Towards the end of last semester, Dr. George Richards hosted an organizational meeting for the then recently introduced Edinboro University Paranormal Society (EUPS). An organizational meeting may not seem exciting, but it also garnered a response from nearly 100 students on campus.
“This has been something I’ve wanted to do ever since I’ve been at Edinboro,” Richards said. “I got to Edinboro in the fall semester of 2004. Finally got around to doing it last spring and I’m pleasantly pleased with the turn-out and interest.”
“I’ve always had more than a passing interest in the paranormal ever since I was a little kid,” Richards stated.
“But I’ve talked to a lot of students over the years. The fall semester before it started (fall of 2014) I asked my classes very informally, ‘how many of you would be interested in participating in a club like that if there was one?’”
“It was overwhelming.”
Richards continued, “I was getting at least 78 percent positive response. Plus, one of the things I’ve seen is that a consistent student complaint is that they don’t have enough things on campus that interest them.”
Richards remarked on the turnout for the organizational meeting, saying “the organizational meeting had 93 students, which I thought was remarkable.”
“You might get five people to show up to an organizational meeting for a club that’s already established,” the society’s Vice President Kelly Cavanaugh said.
According to Cavanaugh, EUPS is currently in its first full semester as a club at Edinboro. EUPS has been described as, “dedicated to the collection and dissemination of information pertaining to the paranormal and supernatural.”
The club is also not limited to students; the club is open to faculty, staff, alumni and members of the surrounding community. Cavanaugh mentioned the club also has several events planned for this semester.
“We’re thinking about doing local investigations, like buildings on campus and [the] Erie Cemetery at first,” Cavanaugh said. “Just to get a little more experience for our club members.”
“This semester we’re working with Haunted Edinboro. We have bake sales every so often. Around Halloween, we’re thinking of doing a workshop about the history behind the Day of the Dead and a workshop about makeup.”
“One of the things we’ve got down the pike, maybe for next year, would be to go to Waverly Hills Sanitarium,” Richards said. “It’s supposed to be the most haunted place in the country. It is the only ‘haunted house’ that I’ve ever seen anything active in.”
Despite this being the club’s first full semester, the officers and members seem to be doing what they can to get EUPS some recognition in the community. The club not only participated in the homecoming parade this year (and won an award for their float), but Cavanaugh also mentioned the club had a presence at the Eerie Horror Fest as well.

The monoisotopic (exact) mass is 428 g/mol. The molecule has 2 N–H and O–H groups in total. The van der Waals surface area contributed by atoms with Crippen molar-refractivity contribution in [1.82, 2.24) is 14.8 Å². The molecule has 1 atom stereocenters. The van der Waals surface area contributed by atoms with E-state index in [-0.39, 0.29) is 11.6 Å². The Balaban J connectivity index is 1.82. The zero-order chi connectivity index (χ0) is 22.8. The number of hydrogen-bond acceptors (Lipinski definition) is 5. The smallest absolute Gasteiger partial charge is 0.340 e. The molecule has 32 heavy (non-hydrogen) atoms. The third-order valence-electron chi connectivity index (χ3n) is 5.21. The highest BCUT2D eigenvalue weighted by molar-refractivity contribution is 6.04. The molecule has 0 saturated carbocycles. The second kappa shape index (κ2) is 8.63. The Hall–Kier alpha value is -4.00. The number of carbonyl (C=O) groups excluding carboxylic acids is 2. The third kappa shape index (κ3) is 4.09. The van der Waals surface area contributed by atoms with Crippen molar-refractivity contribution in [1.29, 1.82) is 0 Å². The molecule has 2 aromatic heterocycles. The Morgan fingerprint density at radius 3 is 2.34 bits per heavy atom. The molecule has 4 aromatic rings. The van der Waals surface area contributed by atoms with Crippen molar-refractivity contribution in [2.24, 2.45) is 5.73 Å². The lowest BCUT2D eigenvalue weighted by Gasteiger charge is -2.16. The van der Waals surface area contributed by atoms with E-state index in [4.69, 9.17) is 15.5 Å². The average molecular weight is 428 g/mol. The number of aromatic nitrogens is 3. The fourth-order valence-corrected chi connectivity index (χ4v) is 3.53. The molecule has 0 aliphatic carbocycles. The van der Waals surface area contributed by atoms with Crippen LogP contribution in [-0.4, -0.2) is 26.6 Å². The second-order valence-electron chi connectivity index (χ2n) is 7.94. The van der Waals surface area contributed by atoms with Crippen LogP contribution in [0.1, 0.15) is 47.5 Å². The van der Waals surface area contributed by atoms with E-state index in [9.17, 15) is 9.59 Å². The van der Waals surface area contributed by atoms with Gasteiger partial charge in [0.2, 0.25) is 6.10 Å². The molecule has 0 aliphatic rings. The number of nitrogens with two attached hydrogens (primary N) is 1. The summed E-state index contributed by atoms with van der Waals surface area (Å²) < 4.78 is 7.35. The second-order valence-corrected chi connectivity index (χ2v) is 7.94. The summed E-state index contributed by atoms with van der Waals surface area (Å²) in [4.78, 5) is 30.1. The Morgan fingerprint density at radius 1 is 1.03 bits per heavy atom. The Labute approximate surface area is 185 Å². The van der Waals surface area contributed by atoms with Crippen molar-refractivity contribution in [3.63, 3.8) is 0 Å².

This is the first club of its kind on Edinboro’s main campus. However, there are other similar groups in the area, such as W.A.S.P (Warren Area Society of Paranormal) and Meadville Paranormal Investigation Team. EUPS seems to be trying to set itself apart from these groups.
Richards said they “are not in a rush to believe anything.” Richards went on to say that, “with this just being our second semester of existence, one thing that will set our club apart is the attitude of the skeptic.”
Richards spoke fondly of his involvement with the field, saying, “There are some really good people in this field the more I’m involved in it. There are some dedicated folks seeking what they perceive as the truth.”
In a word of caution, Richards also mentioned, “there are also a lot of charlatans and people worse than charlatans who would take advantage of people and their fear.”
“Those are people I would personally like to root out and expose given time and the opportunity. But that would be my own venture and not the society’s.”
It would appear that EUPS has the potential to grow on campus, based on the number of students involved, which stands at about 35, according to Cavanaugh. However, why is a club concerned with the paranormal so popular in the first place?
According to Cavanaugh, EUPS actually tries to come up with logical explanations for any seemingly unexplainable phenomenon. “We don’t think everything is a ghost; we try to debunk,” Cavanaugh stated. “We’re very scientific in our approach to how we go through the paranormal.”
This is an important distinction to make because when movies are released concerning the paranormal the line between fact and fiction could become somewhat blurry.
“For so many of these kids in this campus society it is media driven.” Richards said. “There’s got to be at least 20 paranormal shows right now on cable and that’s not counting all the stuff you can get on Netflix.”
Richards went on to say, “I think a lot of the shows that focus on the paranormal are an absolute joke and a travesty. So much of what we see now is media driven.”
As mentioned previously, EUPS is attempting to make itself stand out among the area’s other paranormal investigation clubs.
“We’re not going to take ourselves too seriously but we will be taking our business seriously,” Richards stated. “I hope when they (the students) leave Edinboro, this will be one of their fonder memories. I hope that they become more informed about the topic and can discuss it rationally.”
EUPS holds meetings every Wednesday at 8 p.m. in the Pogue Student Center.
William Stevens is a Senior Staff Writer for The Spectator.